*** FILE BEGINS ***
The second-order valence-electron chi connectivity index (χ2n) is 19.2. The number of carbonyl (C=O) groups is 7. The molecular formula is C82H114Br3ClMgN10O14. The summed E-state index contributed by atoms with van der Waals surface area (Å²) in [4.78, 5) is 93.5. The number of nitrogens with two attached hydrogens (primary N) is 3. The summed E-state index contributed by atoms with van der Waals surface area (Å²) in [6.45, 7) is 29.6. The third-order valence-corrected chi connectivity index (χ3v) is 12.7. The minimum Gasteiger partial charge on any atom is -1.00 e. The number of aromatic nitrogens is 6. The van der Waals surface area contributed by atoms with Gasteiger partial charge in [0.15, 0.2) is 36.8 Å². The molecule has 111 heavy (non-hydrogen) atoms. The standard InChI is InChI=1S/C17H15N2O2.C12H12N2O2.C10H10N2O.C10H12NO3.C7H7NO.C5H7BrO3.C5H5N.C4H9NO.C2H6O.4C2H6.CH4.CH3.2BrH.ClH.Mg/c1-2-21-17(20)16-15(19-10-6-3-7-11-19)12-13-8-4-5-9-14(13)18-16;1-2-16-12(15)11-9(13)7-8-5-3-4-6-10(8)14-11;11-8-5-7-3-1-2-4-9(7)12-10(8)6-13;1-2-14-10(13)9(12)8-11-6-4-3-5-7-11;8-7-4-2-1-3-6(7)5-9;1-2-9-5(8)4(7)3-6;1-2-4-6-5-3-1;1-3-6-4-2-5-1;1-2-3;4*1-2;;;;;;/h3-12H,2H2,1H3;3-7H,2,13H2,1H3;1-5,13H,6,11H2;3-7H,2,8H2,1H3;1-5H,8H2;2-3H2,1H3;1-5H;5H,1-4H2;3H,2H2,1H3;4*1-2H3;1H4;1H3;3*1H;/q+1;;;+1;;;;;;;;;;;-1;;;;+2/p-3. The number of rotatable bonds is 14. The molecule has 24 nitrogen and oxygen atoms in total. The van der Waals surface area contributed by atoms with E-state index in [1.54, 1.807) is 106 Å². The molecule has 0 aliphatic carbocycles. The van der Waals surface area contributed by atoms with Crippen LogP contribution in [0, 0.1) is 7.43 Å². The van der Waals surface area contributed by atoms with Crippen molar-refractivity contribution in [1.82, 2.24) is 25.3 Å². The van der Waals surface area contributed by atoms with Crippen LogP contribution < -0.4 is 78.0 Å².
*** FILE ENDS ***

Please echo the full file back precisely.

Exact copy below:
The second-order valence-electron chi connectivity index (χ2n) is 19.2. The number of carbonyl (C=O) groups is 7. The molecular formula is C82H114Br3ClMgN10O14. The summed E-state index contributed by atoms with van der Waals surface area (Å²) in [4.78, 5) is 93.5. The number of nitrogens with two attached hydrogens (primary N) is 3. The summed E-state index contributed by atoms with van der Waals surface area (Å²) in [6.45, 7) is 29.6. The third-order valence-corrected chi connectivity index (χ3v) is 12.7. The minimum Gasteiger partial charge on any atom is -1.00 e. The number of aromatic nitrogens is 6. The van der Waals surface area contributed by atoms with Gasteiger partial charge in [0.15, 0.2) is 36.8 Å². The molecule has 111 heavy (non-hydrogen) atoms. The standard InChI is InChI=1S/C17H15N2O2.C12H12N2O2.C10H10N2O.C10H12NO3.C7H7NO.C5H7BrO3.C5H5N.C4H9NO.C2H6O.4C2H6.CH4.CH3.2BrH.ClH.Mg/c1-2-21-17(20)16-15(19-10-6-3-7-11-19)12-13-8-4-5-9-14(13)18-16;1-2-16-12(15)11-9(13)7-8-5-3-4-6-10(8)14-11;11-8-5-7-3-1-2-4-9(7)12-10(8)6-13;1-2-14-10(13)9(12)8-11-6-4-3-5-7-11;8-7-4-2-1-3-6(7)5-9;1-2-9-5(8)4(7)3-6;1-2-4-6-5-3-1;1-3-6-4-2-5-1;1-2-3;4*1-2;;;;;;/h3-12H,2H2,1H3;3-7H,2,13H2,1H3;1-5,13H,6,11H2;3-7H,2,8H2,1H3;1-5H,8H2;2-3H2,1H3;1-5H;5H,1-4H2;3H,2H2,1H3;4*1-2H3;1H4;1H3;3*1H;/q+1;;;+1;;;;;;;;;;;-1;;;;+2/p-3. The number of rotatable bonds is 14. The molecule has 24 nitrogen and oxygen atoms in total. The van der Waals surface area contributed by atoms with E-state index in [1.54, 1.807) is 106 Å². The molecule has 0 aliphatic carbocycles. The van der Waals surface area contributed by atoms with Crippen LogP contribution in [0, 0.1) is 7.43 Å². The van der Waals surface area contributed by atoms with Crippen molar-refractivity contribution in [1.82, 2.24) is 25.3 Å². The van der Waals surface area contributed by atoms with Crippen LogP contribution < -0.4 is 78.0 Å².